Content warning: discussions of gun violence and racial discrimination
“Sending our thoughts and prayers to the victims’ families.”
Even if you don’t encounter this statement a thousand times a week in your Twitter feed, you must have heard it at some point, considering the tragedy-prone state of the world. Although younger generations in the United States tend to joke about the constant instability, considering the COVID-19 pandemic, mass shootings and natural disasters, it is unacceptable that these circumstances are being normalized and allowed in our communities when it is clear that more preventionary action could be taken. The normalization of trauma has led many youth to live in a culture where they are desensitized to death and hatred against their identity.
To be concise, it is not normal for a kid to have more active shooter lockdown drills than earthquake drills when the government has control over mitigating gun violence and not the patterns of tectonic plates. Bomb and shooter threats should not happen as often as schools are dismissed for snow days. These tragedies, we must understand, are not natural disasters that happen due to the sinister forces of fate. I used to believe that these tragic events were in the hands of the universe and other supernatural factors, but they aren’t.
As I grew up, I heard about the Sandy Hook tragedy and the murder of Tamir Rice and my image of the government was shattered. The police promoting youth training programs on the playground who I believed were martyrs keeping our community safe were not the people I thought they were. Reflecting back, even the way these tragedies were introduced shows how deeply flawed the government’s accountability system is.
When warned about Sandy Hook, it was used as a cautionary tale about how to behave in an active shooter drill. We were told to be absolutely quiet — if we had to sneeze, to try to hold it in or sneeze in a pillow. We were warned the shooter may come into the classroom and in that situation, we must throw chairs. In any other day in elementary school, we were taught to be peaceful, compassionate, caring and never violent, but today we were told in this situation, we must resort to violence or die. It was almost like it was our responsibility to always be cautious of shootings and tragedy, even as children going to school. It wasn’t the responsibility of the martyrs recruiting on the playground or the government funding it, it was in the hands of the elementary school students just learning their times tables the day before.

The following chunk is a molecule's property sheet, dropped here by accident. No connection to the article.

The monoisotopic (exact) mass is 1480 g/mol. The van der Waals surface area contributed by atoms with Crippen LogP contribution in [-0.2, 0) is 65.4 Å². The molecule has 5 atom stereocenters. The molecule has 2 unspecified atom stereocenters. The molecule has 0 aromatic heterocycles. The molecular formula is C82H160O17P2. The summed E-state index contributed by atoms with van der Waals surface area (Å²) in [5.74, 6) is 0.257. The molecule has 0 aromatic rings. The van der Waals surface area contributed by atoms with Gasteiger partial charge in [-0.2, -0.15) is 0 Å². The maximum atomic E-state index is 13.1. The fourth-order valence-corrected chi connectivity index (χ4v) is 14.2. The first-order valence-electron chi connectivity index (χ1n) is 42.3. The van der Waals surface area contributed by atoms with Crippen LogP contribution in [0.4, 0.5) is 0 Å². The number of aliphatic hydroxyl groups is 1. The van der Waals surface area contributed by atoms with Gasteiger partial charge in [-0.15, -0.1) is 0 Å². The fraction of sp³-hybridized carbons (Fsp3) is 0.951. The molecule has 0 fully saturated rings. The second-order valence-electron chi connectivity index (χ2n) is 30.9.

I learned about Tamir Rice in middle school, as another cautionary tale brought up by a teacher. In a way, this tragedy for the Black community was politicized to control the behavior of the Latino student body of my school. We were warned that if we acted with delinquency, we would be targeted by the police like he was, and therefore, we should keep our hoodies down and have good manners. At that time, I thought nothing of this “cautionary tale” but to listen for the sake of my safety. Despite my obedience, this was shifting reality to deflect blame from systemic racism and corruptive practices. Instead, the blame was shifted towards victims such as Tamir Rice for not being cautious of the stereotypes and personal bias police may have. Consequently, it would also be our responsibility to combat any personal bias these adults may have, so they won’t target us. The teacher may have simply intended to protect us from the corrupt system, but these lessons have conditioned us to accept the tragedies as our responsibility to prevent.
Even when it comes to climate change and natural disasters, older generations usually mention how it is the generation of today who will have to fix the issue in the future. The inaction of the adults with power to mitigate natural forces of climate change shifts the responsibility to the younger generations to deal with in the prospective future.
This cycle of tragedy, lack of action and shifting the blame are all portrayed in the ways influencers of all sorts urge us to pray for these tragedies. I admit, I used to believe these thoughts and prayers would suffice to prevent any other tragedies because I grew up in a Catholic household. As a kid, I believed I had to pray every night for every form of hatred imaginable. I would conduct a list of prayers including, but not limited to, the prevention of mass shootings, tsunamis, hurricanes, police brutality, political corruption and femicide. I would follow them with a couple of Our Fathers and go to sleep. An exaggerated sense of guilt would follow me the next morning if I missed one of the causes I would pray for, as if it was my responsibility to prevent these things through my thoughts and prayers. I wasn’t responsible for these causes, but it was how I was taught to think as a result of cautionary tales and government inaction. The justification behind me owning up to the responsibility of everything wrong with the world was that if the government wasn’t going to prevent further tragedies, then I could use the prayers I was taught to prevent them. As I mourned these tragedies and how my prayers did nothing to help, a responsibility was normalized for me and other children, another tragedy.
Although thinking and praying is a nice thought to believe in, there is much more to be done than these prayers, especially if one is in a position of power to do so. It is dystopian for a kid to bear the responsibility of other people’s biases and hatred, so, instead of sending thoughts and prayers, we must act to realize the things we pray for.